News/US: Thai toddler in US was human smugglers' prop, NATION

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Subject: News/US: Thai toddler in US was human smugglers' prop, NATION
From: Frans Mulschlegel (Mulschlegel_FJ@compuserve.com)
Date: Wed May 10 2000 - 08:57:51 EDT


           Thai toddler in US was human smugglers' prop, NATION

Associated Press.

    TABTIM Kaewtaengjan insists she loves her two-year-old son-who has
turned up in the United States as a prop in a human smuggling scheme-and
says she wants him back.
       Standing between them is an army of sceptics here and in the US who
find it hard to believe the Thai mother unknowingly let a suspected
Indonesian gangster take her boy out of the country to pose as the son of
fake parents.
       The sceptics were supported yesterday by the boy's grandmother,
Tabtim's former mother-in-law, who claims Tabtim recently told her the
child had been sold for Bt10,000, and by a US source who said the boy may
have been brought to the US as a pawn before.
       Tabtim said she thought her son, Phanupong, was sightseeing with a
friend, and denied selling him or knowing anything about a human smuggling
ring.
       "I swear I knew nothing about the smuggling scam," she told The
Nation in an interview in Bangkok yesterday. "I was shocked on knowing that
my boy was in the United States."
       It's a situation Thai community leaders in the US are referring to as
their own "Elian" case, because of similarities to the custody fight
between the father of Cuban castaway Elian Gonzalez and the boy's Miami
relatives.
       Thai community leaders in Los Angeles yesterday were trying to stop
today's possible deportation of Phanupong. They believe Tabtim either sold
her child or "rented" him to the smuggling racketeers, and fear she might
do it again if the boy is returned to her.
       The case began unfolding on April 11, when Phanupong flew into Los
Angeles under a false name with a man and woman who pretended to be his
parents.
       "We found out that the passports were fraudulent. They weren't the
kid's parents at all, nor the guardians, nor the caretakers," said Leonard
Kovensky, assistant director of detention and deportation for the Los
Angeles district of the Immigration and Naturalisation Service. "They were
using the kid as a decoy."
       The INS asked the US Attorney's Office to file charges against the
couple but it declined, INS spokesman Rico Cabrera said. The man, Suseno
Karjorpanoto, and a Chinese woman were deported, but the boy was kept in
the United States while the Thai Consulate tried to determine his identity.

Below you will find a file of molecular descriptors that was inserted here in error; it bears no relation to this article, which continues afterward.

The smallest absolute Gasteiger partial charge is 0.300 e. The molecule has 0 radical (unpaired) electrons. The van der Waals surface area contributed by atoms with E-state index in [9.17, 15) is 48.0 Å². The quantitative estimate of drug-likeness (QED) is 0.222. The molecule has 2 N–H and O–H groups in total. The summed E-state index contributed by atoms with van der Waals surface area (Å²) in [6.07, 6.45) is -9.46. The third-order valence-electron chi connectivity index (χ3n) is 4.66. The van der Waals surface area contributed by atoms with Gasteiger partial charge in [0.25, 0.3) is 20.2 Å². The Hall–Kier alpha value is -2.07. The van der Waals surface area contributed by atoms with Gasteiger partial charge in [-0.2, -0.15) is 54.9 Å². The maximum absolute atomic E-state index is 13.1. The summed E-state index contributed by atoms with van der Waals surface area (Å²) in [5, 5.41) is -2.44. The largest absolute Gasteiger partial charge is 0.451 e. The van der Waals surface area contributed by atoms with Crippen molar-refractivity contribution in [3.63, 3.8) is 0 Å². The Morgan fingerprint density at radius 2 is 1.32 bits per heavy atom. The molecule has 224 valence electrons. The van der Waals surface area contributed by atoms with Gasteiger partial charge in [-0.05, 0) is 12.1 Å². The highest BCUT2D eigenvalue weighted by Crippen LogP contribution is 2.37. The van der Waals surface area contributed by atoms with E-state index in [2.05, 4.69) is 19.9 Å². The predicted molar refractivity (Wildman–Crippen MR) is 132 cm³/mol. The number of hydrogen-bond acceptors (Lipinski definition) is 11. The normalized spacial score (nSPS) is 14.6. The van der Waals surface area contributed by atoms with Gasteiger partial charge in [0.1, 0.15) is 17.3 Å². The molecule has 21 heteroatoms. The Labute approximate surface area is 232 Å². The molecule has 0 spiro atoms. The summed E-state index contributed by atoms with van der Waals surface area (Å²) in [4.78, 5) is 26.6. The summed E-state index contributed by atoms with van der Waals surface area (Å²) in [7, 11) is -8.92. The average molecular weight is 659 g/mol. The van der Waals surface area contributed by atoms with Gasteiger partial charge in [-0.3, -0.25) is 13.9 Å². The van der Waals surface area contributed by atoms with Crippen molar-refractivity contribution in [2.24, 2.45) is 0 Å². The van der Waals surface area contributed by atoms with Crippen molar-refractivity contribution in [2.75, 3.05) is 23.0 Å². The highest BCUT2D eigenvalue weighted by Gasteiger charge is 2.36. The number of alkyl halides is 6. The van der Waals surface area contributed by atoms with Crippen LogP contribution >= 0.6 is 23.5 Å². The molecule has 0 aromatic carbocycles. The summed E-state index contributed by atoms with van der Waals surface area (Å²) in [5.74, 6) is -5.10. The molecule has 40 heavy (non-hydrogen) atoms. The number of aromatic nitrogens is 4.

Officials eventually contacted Tabtim, who faxed documents and a
photograph to prove her and her son's identity.
       Tabtim said that was the first indication she had her son had left
the country. She had come to trust Suseno after getting to know him at
work, she said, and he often took care of the boy, sometimes for as long as
a week. She said she let Suseno take care of Phanupong because she is
plagued with asthma.
       "He and his friends often came to the place where I worked and bought
a lot of toys for my son," she said. "I just want people who doubt me to
know that I knew nothing about all this."
       But Sumalee, the boy's grandmother, told The Nation in a separate
interview Tabtim admitted to her recently the child had been sold for
Bt10,000.
       "I hadn't seen him for some time so I asked her. She admitted she
sold him," she said. "I don't believe what she said today and I may bring
charges against her."
       Pol Col Visanu Muangpraesri, a Thai immigration police chief, said
yesterday Suseno was believed to be a member of a gang which smuggles
Chinese into the United States.
       "One of their tactics was to bring a little kid, who had either been
stolen or bought from his or her parents," he said. "The presence of a
daughter or son will make a group look like a family on vacation."
       Visanu would not speculate on whether Tabtim had collaborated with
the gang, but he promised an investigation.
       The boy had been scheduled to be flown to Bangkok today, but "no
final decision has been made yet whether to proceed with the child's
return", INS spokesman Cabrera said yesterday.
       A local Thai group taking care of the toddler wanted to delay his
deportation to allow an investigation, and was considering seeking
political asylum for the boy.
       "We're concerned with the boy's welfare and we feel that his safety
is in question if he were to be returned," said Hae Jung Cho, project
director of the Coalition to Abolish Slavery and Trafficking.
       Phanupong, who will turn three next month, was staying with a staff
member of the non-profit Thai Community Development Centre, a member of the
Anti-Slavery Coalition.
       The centre is concerned the boy may have been used as a human prop by
"a criminal group that is trafficking women, one by one, into this
country," according to an April 27 letter to Thomas J. Schiltgen, director
of the Los Angeles INS district.
       A Thai official said because the boy, whose real father has passed
away, is a Thai citizen, "our duty is to bring the child back to Thailand".
Child welfare and law enforcement agents here could investigate and
determine whether he should remain with his mother.
       According to a US source, the INS has informed the Thai consul in LA
Phanupong may have entered the US at least once before under the name
Somsak Deema.
       Phanupong was said to have suffered from eardrum infection, but has
recovered.

NATION


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